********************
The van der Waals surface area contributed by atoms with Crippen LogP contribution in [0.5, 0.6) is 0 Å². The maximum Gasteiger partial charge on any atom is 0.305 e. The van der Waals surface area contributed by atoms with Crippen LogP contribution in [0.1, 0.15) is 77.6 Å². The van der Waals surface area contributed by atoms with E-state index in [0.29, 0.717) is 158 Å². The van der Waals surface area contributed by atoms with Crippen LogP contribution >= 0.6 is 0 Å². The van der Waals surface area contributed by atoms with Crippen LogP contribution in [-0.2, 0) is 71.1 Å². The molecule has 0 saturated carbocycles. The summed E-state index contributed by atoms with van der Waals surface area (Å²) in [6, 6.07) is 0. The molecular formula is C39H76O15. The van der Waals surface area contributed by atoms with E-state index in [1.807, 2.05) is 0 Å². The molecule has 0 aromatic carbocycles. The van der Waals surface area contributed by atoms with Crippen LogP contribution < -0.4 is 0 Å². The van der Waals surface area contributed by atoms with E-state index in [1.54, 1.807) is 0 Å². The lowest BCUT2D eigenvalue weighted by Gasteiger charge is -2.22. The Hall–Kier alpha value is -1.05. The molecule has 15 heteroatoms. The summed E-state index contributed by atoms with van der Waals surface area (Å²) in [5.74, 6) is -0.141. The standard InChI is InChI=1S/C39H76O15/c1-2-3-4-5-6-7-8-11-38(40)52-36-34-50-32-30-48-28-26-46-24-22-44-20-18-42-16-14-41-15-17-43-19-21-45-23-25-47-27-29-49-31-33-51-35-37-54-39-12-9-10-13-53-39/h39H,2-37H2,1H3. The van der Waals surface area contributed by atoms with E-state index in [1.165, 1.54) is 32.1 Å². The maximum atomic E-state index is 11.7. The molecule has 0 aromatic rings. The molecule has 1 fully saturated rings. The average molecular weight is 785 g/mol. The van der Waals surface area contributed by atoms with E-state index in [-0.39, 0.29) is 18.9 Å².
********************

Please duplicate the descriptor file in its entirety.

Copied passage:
The van der Waals surface area contributed by atoms with Crippen LogP contribution in [0.5, 0.6) is 0 Å². The maximum Gasteiger partial charge on any atom is 0.305 e. The van der Waals surface area contributed by atoms with Crippen LogP contribution in [0.1, 0.15) is 77.6 Å². The van der Waals surface area contributed by atoms with E-state index in [0.29, 0.717) is 158 Å². The van der Waals surface area contributed by atoms with Crippen LogP contribution >= 0.6 is 0 Å². The van der Waals surface area contributed by atoms with Crippen LogP contribution in [-0.2, 0) is 71.1 Å². The molecule has 0 saturated carbocycles. The summed E-state index contributed by atoms with van der Waals surface area (Å²) in [6, 6.07) is 0. The molecular formula is C39H76O15. The van der Waals surface area contributed by atoms with E-state index in [1.807, 2.05) is 0 Å². The molecule has 0 aromatic carbocycles. The van der Waals surface area contributed by atoms with Crippen LogP contribution < -0.4 is 0 Å². The van der Waals surface area contributed by atoms with E-state index in [1.54, 1.807) is 0 Å². The lowest BCUT2D eigenvalue weighted by Gasteiger charge is -2.22. The Hall–Kier alpha value is -1.05. The molecule has 15 heteroatoms. The summed E-state index contributed by atoms with van der Waals surface area (Å²) in [5.74, 6) is -0.141. The standard InChI is InChI=1S/C39H76O15/c1-2-3-4-5-6-7-8-11-38(40)52-36-34-50-32-30-48-28-26-46-24-22-44-20-18-42-16-14-41-15-17-43-19-21-45-23-25-47-27-29-49-31-33-51-35-37-54-39-12-9-10-13-53-39/h39H,2-37H2,1H3. The van der Waals surface area contributed by atoms with E-state index in [1.165, 1.54) is 32.1 Å². The maximum atomic E-state index is 11.7. The molecule has 0 aromatic rings. The molecule has 1 fully saturated rings. The average molecular weight is 785 g/mol. The van der Waals surface area contributed by atoms with E-state index in [-0.39, 0.29) is 18.9 Å².